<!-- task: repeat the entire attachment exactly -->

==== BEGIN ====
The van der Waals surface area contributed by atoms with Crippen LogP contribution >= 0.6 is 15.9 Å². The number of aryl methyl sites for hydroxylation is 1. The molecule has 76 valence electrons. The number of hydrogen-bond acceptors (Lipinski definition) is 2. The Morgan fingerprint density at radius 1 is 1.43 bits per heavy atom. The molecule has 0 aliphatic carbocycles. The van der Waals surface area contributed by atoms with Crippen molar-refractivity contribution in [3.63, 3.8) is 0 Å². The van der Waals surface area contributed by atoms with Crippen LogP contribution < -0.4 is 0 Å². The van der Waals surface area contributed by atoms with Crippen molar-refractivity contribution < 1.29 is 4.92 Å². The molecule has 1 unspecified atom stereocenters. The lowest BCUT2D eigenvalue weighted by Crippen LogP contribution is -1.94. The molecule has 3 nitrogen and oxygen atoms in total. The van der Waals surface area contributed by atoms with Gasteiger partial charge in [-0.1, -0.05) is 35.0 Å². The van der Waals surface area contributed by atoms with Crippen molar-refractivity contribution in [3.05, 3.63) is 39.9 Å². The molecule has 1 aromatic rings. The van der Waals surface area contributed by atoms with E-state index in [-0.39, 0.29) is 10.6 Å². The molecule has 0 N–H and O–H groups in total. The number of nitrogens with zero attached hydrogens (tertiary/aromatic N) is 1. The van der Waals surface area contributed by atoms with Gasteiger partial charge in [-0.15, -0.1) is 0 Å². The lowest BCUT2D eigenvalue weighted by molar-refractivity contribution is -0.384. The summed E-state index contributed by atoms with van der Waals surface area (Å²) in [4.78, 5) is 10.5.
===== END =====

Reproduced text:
The van der Waals surface area contributed by atoms with Crippen LogP contribution >= 0.6 is 15.9 Å². The number of aryl methyl sites for hydroxylation is 1. The molecule has 76 valence electrons. The number of hydrogen-bond acceptors (Lipinski definition) is 2. The Morgan fingerprint density at radius 1 is 1.43 bits per heavy atom. The molecule has 0 aliphatic carbocycles. The van der Waals surface area contributed by atoms with Crippen molar-refractivity contribution in [3.63, 3.8) is 0 Å². The van der Waals surface area contributed by atoms with Crippen LogP contribution < -0.4 is 0 Å². The van der Waals surface area contributed by atoms with Crippen molar-refractivity contribution < 1.29 is 4.92 Å². The molecule has 1 unspecified atom stereocenters. The lowest BCUT2D eigenvalue weighted by Crippen LogP contribution is -1.94. The molecule has 3 nitrogen and oxygen atoms in total. The van der Waals surface area contributed by atoms with Gasteiger partial charge in [-0.1, -0.05) is 35.0 Å². The van der Waals surface area contributed by atoms with Crippen molar-refractivity contribution in [3.05, 3.63) is 39.9 Å². The molecule has 1 aromatic rings. The van der Waals surface area contributed by atoms with E-state index in [-0.39, 0.29) is 10.6 Å². The molecule has 0 N–H and O–H groups in total. The number of nitrogens with zero attached hydrogens (tertiary/aromatic N) is 1. The van der Waals surface area contributed by atoms with Gasteiger partial charge in [-0.15, -0.1) is 0 Å². The lowest BCUT2D eigenvalue weighted by molar-refractivity contribution is -0.384. The summed E-state index contributed by atoms with van der Waals surface area (Å²) in [4.78, 5) is 10.5.